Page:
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Market volatility has shown the fragility of many stock brokers

Remember a few weeks ago when Robinhood was unavailable? Amidst some of the most violent stock market volatility, one of the darlings of the fintech world wouldn’t let customers in to trade.

Remember when the price of oil briefly went negative? Turns out it had a similar effect on Interactive Brokers:

Oil Crash Busted Broker’s Computers and Inflicted Big Losses [Bloomberg] – “At midnight, Shah got the devastating news: he owed Interactive Brokers $9 million. He’d started the day with $77,000 in his account.”

Fortunately, IB is going to make it right out of their own pocket but that can’t be a good feeling.

The world is on lockdown. So where are all the carbon emissions coming from? [Grist] – “Pedestrians have taken over city streets, people have almost entirely stopped flying, skies are blue (even in Los Angeles!) for the first time in decades, and global CO2 emissions are on-track to drop by … about 5.5 percent. Wait, what? Even with the global economy at a near-standstill, the best analysis suggests that the world is still on track to release 95 percent of the carbon dioxide emitted in a typical year, continuing to heat up the planet and driving climate change even as we’re stuck at home.” 5.5% drop is the largest yearly drop on record but just wait until you see where the emissions are really coming from (only 20% of global carbon dioxide emissions is from transportation) and why it’s so hard to reduce it.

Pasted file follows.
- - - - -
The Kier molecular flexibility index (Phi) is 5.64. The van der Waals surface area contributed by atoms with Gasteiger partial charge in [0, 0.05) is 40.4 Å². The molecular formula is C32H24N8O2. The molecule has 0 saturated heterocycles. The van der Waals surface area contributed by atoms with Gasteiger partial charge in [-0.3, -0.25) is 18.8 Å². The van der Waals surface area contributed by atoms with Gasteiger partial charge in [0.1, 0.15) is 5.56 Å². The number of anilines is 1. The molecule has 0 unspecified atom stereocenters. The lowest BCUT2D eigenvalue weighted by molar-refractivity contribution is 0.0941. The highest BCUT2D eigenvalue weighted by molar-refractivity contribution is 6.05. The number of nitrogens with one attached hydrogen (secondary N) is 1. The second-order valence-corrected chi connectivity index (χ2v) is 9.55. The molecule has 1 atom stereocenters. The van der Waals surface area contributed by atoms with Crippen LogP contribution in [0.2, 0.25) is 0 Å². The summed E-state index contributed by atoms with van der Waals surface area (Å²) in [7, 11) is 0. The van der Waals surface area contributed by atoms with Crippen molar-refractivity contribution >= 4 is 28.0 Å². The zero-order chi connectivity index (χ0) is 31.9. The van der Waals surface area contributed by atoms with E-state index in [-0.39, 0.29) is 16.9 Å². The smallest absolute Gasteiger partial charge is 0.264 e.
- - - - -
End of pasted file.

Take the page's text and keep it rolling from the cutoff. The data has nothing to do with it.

Finnish basic income pilot improved wellbeing, study finds [The Guardian] – “Europe’s first national, government-backed basic income experiment did not do much to encourage recipients into work but did improve their mental wellbeing, confidence and life satisfaction, according to the first big study of a Finnish scheme that has attracted fresh interest in the coronavirus outbreak.”

The amount provided wasn’t a lot – €560 a month, or $600 a month.

I was born in the United States but both of my older two generations were immigrants to where they would spend most of their lives. My parents grew up in Taiwan and most of my grandparents were escapees from mainland China. I always felt very fortunate and thankful that my life story started in the United States.

This next story hit home for me:
Sizzler and the Search for the American Dream [Eater] – “My dad dreamed of steak dinners every night. My mom dreamed of lace doilies and matching china. We children dreamed of nothing. We had no idea what to expect.”

Enjoy the week Apexian.